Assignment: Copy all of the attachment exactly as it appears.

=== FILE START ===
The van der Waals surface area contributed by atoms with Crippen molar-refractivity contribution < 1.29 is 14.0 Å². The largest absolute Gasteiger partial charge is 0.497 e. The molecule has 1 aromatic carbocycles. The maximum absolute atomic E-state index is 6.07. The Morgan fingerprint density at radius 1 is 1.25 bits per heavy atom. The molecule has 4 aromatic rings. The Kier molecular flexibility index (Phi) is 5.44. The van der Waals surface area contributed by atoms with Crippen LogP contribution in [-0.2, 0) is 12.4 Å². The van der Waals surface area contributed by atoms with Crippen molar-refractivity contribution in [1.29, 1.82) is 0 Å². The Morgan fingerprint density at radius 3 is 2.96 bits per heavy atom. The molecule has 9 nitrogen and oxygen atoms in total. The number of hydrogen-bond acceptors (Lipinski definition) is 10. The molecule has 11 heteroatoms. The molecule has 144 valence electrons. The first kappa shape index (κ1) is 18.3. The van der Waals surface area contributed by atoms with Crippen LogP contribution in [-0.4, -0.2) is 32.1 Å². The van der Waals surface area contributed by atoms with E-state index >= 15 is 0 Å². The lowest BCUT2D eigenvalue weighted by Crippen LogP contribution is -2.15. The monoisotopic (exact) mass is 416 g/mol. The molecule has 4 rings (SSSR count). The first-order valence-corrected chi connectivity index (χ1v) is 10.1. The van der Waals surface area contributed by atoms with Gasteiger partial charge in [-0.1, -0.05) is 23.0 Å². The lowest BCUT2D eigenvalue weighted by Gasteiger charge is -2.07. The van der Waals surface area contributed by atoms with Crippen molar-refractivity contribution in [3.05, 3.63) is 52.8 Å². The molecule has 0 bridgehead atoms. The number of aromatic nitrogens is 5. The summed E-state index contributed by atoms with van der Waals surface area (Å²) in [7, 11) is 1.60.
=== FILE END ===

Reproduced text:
The van der Waals surface area contributed by atoms with Crippen molar-refractivity contribution < 1.29 is 14.0 Å². The largest absolute Gasteiger partial charge is 0.497 e. The molecule has 1 aromatic carbocycles. The maximum absolute atomic E-state index is 6.07. The Morgan fingerprint density at radius 1 is 1.25 bits per heavy atom. The molecule has 4 aromatic rings. The Kier molecular flexibility index (Phi) is 5.44. The van der Waals surface area contributed by atoms with Crippen LogP contribution in [-0.2, 0) is 12.4 Å². The van der Waals surface area contributed by atoms with Crippen molar-refractivity contribution in [1.29, 1.82) is 0 Å². The Morgan fingerprint density at radius 3 is 2.96 bits per heavy atom. The molecule has 9 nitrogen and oxygen atoms in total. The number of hydrogen-bond acceptors (Lipinski definition) is 10. The molecule has 11 heteroatoms. The molecule has 144 valence electrons. The first kappa shape index (κ1) is 18.3. The van der Waals surface area contributed by atoms with Crippen LogP contribution in [-0.4, -0.2) is 32.1 Å². The van der Waals surface area contributed by atoms with E-state index >= 15 is 0 Å². The lowest BCUT2D eigenvalue weighted by Crippen LogP contribution is -2.15. The monoisotopic (exact) mass is 416 g/mol. The molecule has 4 rings (SSSR count). The first-order valence-corrected chi connectivity index (χ1v) is 10.1. The van der Waals surface area contributed by atoms with Gasteiger partial charge in [-0.1, -0.05) is 23.0 Å². The lowest BCUT2D eigenvalue weighted by Gasteiger charge is -2.07. The van der Waals surface area contributed by atoms with Crippen molar-refractivity contribution in [3.05, 3.63) is 52.8 Å². The molecule has 0 bridgehead atoms. The number of aromatic nitrogens is 5. The summed E-state index contributed by atoms with van der Waals surface area (Å²) in [7, 11) is 1.60.